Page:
Boneyard – Chapter One



“She’s overdue,” I heard Boyd say as I entered Control.

“Who is overdue?” I asked but I knew the answer. There was only one ship that left the Yard regularly that could have that status.

Boyd spun around in his overstuffed, heavily frayed and duct taped chair to look at me. Renie was standing next to him and turned her head as well. They were an exercise in dichotomy.

Slumped in his chair, Boyd’s long, curly dark hair was askew and flailing about his head and over his face. He wore whatever he could find and his small hands were always bruised and cut from working inside the machines.

Renie, on the other hand, was cut from a perfect mold. Sharp angles and strict controls regulated her cloths and hair and her hard blue eyes rarely softened.

I walked toward them quickly, passing the other workstations. Although constantly surrounded by trillions of metric tons of outdated gear he could use, Boyd’s station looked like something out of ancient history. Wires were strewn about, multiple physical keyboards and old digital screens hung on the wall behind his desk. He even had his own hardwired mini Core to run everything. I was never sure if he was paranoid of neural connectors or just liked the old stuff. To be sure, Comm was always reliable.

“How long?” I asked when I got to them.

“Fourteen hours,” Renie said flatly as Boyd spun back to Comm.

“What about the. . .” I started.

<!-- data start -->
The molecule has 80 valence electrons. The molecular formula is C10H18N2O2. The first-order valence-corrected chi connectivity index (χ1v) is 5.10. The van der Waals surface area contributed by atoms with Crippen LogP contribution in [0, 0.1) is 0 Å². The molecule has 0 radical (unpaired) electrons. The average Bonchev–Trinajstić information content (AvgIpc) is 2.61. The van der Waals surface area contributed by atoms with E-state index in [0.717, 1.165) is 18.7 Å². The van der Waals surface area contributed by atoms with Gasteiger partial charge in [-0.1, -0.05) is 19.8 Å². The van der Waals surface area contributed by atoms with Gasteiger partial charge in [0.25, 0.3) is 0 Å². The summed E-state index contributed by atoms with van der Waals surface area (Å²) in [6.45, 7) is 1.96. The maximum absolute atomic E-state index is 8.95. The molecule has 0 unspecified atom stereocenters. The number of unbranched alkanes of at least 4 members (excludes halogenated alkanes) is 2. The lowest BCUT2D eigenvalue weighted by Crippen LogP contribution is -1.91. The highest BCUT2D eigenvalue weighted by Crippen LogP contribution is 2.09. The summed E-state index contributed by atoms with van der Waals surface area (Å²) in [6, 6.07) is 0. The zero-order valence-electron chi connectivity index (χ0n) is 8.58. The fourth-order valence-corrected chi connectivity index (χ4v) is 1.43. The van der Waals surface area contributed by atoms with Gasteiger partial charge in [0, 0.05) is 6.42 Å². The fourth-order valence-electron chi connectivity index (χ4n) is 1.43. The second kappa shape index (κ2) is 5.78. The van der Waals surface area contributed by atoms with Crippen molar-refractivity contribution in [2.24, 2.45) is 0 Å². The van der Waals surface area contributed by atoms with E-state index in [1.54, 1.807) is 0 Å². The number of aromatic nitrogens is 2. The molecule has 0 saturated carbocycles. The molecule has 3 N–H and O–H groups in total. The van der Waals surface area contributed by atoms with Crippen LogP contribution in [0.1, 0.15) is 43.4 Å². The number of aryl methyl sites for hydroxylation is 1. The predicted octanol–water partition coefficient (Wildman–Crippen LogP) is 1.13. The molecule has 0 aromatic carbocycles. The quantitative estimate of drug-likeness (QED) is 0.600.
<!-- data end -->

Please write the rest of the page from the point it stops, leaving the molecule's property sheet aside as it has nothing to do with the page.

“DATs went down when she went in, as usual. Never picked back up,” Boyd said, snapping a screen over to show the flat line of Aria’s data link back to Control.

“Did you try. . .” I started again.

“Yes,” Boyd answered quickly

“What about. . .”

Boyd spun in his chair again to look at me, flipping his long hair out of his bearded face and raising his eyebrows.

“OK,” I acknowledged as Boyd turned back to his hardware to attempt to contact the overdue ship. He knew what he was doing, he would have tried everything to communicate with them, nothing I could think of would be any better than anything he would have already tried.

“How long since the last HF?” I asked Boyd but he was buried in his gear and switching various sets of headphones from ear to ear.

“If she sent an HF before she went in we would have it by now,” Renie said. She was my Chief Operator. She took care of everything day to day, never seemed to sleep and knew everything that was happening in Control and in the entire Yard.

“The HF we sent would have reached them and if they could send back it would have gotten here about. . .” Renie said before she was interrupted.

Both of us looked back at Boyd’s station as one of his screens flashed over red and an audio monitor began bellowing a wailing mechanical howl from somewhere beneath his station. Something small and furry popped it’s head out with a look of distress and then buried itself back in the cacophony of wiring.

“Now what,” I breathed. While the Yard was filled mostly with used up ships from the past two hundred years, it was also home to various communities. The Yard was self-contained and had even started exporting more than just old starship parts recently. It had a prolific farming barge and a Distillery that was making some spirits that were becoming well sought after. The red flashing screen indicated that whatever alarm was coming in was coming from the Distillery ship, aptly named Spirit.